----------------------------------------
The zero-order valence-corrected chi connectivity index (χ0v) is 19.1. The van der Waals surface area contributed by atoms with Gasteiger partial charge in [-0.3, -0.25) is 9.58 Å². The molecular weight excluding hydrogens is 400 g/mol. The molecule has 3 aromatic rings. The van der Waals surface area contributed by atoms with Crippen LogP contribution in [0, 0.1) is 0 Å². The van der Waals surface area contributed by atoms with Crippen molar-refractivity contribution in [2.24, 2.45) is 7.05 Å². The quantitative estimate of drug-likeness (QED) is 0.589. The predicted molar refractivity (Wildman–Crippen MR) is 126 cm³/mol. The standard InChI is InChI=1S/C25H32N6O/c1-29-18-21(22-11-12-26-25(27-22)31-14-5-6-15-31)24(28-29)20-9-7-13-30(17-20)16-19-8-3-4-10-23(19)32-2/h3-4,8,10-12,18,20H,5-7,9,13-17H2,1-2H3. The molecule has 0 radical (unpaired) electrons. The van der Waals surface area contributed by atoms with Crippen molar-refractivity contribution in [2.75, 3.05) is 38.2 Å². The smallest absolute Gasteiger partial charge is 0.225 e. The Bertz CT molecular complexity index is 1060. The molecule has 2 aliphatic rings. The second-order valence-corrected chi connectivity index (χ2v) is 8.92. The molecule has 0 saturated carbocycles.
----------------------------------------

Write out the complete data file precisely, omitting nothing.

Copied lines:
The zero-order valence-corrected chi connectivity index (χ0v) is 19.1. The van der Waals surface area contributed by atoms with Gasteiger partial charge in [-0.3, -0.25) is 9.58 Å². The molecular weight excluding hydrogens is 400 g/mol. The molecule has 3 aromatic rings. The van der Waals surface area contributed by atoms with Crippen LogP contribution in [0, 0.1) is 0 Å². The van der Waals surface area contributed by atoms with Crippen molar-refractivity contribution in [2.24, 2.45) is 7.05 Å². The quantitative estimate of drug-likeness (QED) is 0.589. The predicted molar refractivity (Wildman–Crippen MR) is 126 cm³/mol. The standard InChI is InChI=1S/C25H32N6O/c1-29-18-21(22-11-12-26-25(27-22)31-14-5-6-15-31)24(28-29)20-9-7-13-30(17-20)16-19-8-3-4-10-23(19)32-2/h3-4,8,10-12,18,20H,5-7,9,13-17H2,1-2H3. The molecule has 0 radical (unpaired) electrons. The van der Waals surface area contributed by atoms with Crippen molar-refractivity contribution in [2.75, 3.05) is 38.2 Å². The smallest absolute Gasteiger partial charge is 0.225 e. The Bertz CT molecular complexity index is 1060. The molecule has 2 aliphatic rings. The second-order valence-corrected chi connectivity index (χ2v) is 8.92. The molecule has 0 saturated carbocycles.